Last week Governor Bevin signed Senate Bill 18, the Kentucky Pregnant Workers Act. The Act amends the Kentucky Civil Rights Act (KCRA) and applies to employers with 15 or more employees within the state in each of twenty (20) or more calendar weeks in the current or preceding calendar year, as well as any agent of the employer. The new law requires employers to provide reasonable accommodations to employees who are limited due to pregnancy, childbirth, and related medical conditions, unless it would impose an undue hardship on the employer to do so. The law includes lactation and the need to express breastmilk for a nursing child as a related medical condition that must be reasonably accommodated absent undue hardship.
The law provides the following examples of reasonable accommodations an employer may have to provide to an employee who is limited due to her pregnancy, childbirth, or related medical condition:
- More frequent or longer breaks
- Time off to recover from childbirth
- Acquisition or modification of equipment
- Appropriate seating
- Temporary transfer to a different job
- Modified schedules
- Light duty
- Private space to express breastmilk other than a bathroom
In determining whether an undue hardship exists, an employer must consider, among other things, the duration of the requested accommodation and whether the employer has a policy of providing, has provided in the past, or is currently providing similar accommodations to other employees due to any reason. If such a policy or practice exists, then a rebuttable presumption is created that the accommodation does not impose an undue hardship on the employer. This rebuttable presumption is sure to cause chaos for a while, as the statute is very broadly worded.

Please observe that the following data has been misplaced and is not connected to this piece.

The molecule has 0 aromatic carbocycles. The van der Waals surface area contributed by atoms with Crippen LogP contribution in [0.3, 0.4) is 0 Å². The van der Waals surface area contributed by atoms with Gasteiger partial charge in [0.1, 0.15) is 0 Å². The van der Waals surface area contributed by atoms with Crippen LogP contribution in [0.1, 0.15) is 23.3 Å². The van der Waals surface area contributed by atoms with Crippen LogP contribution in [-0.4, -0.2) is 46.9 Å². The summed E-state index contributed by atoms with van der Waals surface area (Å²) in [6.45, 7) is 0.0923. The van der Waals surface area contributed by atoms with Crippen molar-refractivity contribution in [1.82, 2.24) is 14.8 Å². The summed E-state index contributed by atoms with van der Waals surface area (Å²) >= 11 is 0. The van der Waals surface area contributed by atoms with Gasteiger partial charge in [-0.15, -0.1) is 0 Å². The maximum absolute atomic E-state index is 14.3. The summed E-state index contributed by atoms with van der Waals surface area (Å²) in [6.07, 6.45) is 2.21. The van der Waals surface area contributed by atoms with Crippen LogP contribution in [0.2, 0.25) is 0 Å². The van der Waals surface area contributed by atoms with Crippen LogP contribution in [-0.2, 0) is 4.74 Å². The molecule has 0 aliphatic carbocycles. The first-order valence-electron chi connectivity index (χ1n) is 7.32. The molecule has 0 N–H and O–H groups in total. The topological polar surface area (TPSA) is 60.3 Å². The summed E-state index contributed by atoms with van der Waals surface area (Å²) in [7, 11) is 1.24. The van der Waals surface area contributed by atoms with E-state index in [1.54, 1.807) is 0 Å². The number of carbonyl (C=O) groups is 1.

The new law also provides that an employee shall not be required to take leave from work if another reasonable accommodation can be provided. The law expressly requires the employer and employee to engage in a timely, good faith, and interactive process to determine effective reasonable accommodations.
The statute becomes effective June 27, 2019. By June 27, employers must post a notice of the new law. In addition, employers must begin providing notice to new employees upon commencement of employment of their right to be free from discrimination based on pregnancy, childbirth, and related medical conditions, and their right to be reasonably accommodated for such conditions. By July 27, 2019, employers must provide similar written notice to current employees.
As a Kentucky employer, you may be asking yourself, does the Kentucky Pregnant Workers Act really require me to do something different from what I’m already doing under the various other laws and court decisions protecting pregnant employees? The answer is yes. Kentucky’s new law expands the scope and breadth of what must be provided. It requires employers to accommodate employees who are limited –not just disabled under the ADAAA or KCRA, or unable to perform an essential function of their job due to serious health condition under the FMLA. That’s a big difference. What does it mean to be “limited?” Who decides whether a pregnant employee is “limited?” In addition, employers covered by the FLSA are only required to provide non-exempt employees with lactation breaks (subject to an undue hardship defense for smaller employers) and a private space other than a bathroom to express breastmilk for up to one year. However, the Kentucky statute also applies to exempt employees and does not place any limit on how long an employer is required to accommodate a nursing mother.
If you have any questions regarding the new Kentucky law or need assistance updating your handbook policies and preparing the required notices, please contact the Jackson Lewis attorney with whom you regularly work.